On Friday, the 11th U.S. Circuit Court of Appeals vacated a stay on a judge’s order to lift the Centers for Disease Control and Prevention’s no sail order.
This comes less than a week after the appeals court granted the stay on July 17.
The stay was vacated after the appellate court found that CDC did not demonstrate “an entitlement to a stay pending appeal — in essence saying that the CDC failed to prove jurisdiction to impose the no sail order in the first place.
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The CDC put in a request on July 7 for the court to issue a stay after U.S. District Judge Steven Merryday refused to put on hold his June 18 ruling that the CDC overstepped its legal authority in placing cruising restrictions during the COVID-19 pandemic.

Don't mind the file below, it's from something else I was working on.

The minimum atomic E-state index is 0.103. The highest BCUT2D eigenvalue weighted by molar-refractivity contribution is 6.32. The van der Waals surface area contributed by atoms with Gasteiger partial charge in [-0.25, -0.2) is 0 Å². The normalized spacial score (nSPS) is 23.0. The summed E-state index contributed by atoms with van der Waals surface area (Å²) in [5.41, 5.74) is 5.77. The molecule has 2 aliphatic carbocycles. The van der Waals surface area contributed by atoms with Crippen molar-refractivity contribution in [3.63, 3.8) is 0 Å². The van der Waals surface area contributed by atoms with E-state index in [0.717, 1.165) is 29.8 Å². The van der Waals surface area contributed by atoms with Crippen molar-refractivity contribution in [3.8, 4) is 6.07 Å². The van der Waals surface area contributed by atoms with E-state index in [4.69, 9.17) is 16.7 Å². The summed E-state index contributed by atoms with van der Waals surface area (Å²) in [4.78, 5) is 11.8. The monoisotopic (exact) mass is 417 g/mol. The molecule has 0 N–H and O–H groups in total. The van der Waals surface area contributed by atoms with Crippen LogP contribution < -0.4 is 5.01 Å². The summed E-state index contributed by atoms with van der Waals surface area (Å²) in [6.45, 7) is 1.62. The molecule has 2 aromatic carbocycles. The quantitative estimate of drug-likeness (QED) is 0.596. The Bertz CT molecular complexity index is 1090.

The initial ruling from Merryday granted the preliminary injunction in a 124-page ruling that was supposed to go in effect on Sunday, July 18, which would have made the CDC’s rules a “recommendation” or “guideline.”
That original ruling will now take effect as the CDC continues with the appeals process.
Gov. Ron DeSantis said during a news conference Monday he remains confident that Florida will win its legal battle to lift the CDC’s order. DeSantis has argued that the CDC’s no sail order is a case of government overreach.
“It raises a bigger question. Can you just have one agency and the government without Congress ever passing a law — just basically shutting down an industry?” he said. “Maybe you don’t care about the cruise industry, but next time it might be your industry. Next time, it may affect people that you know or people that depend on this for their livelihood. So, I think it raises a lot of important implications.”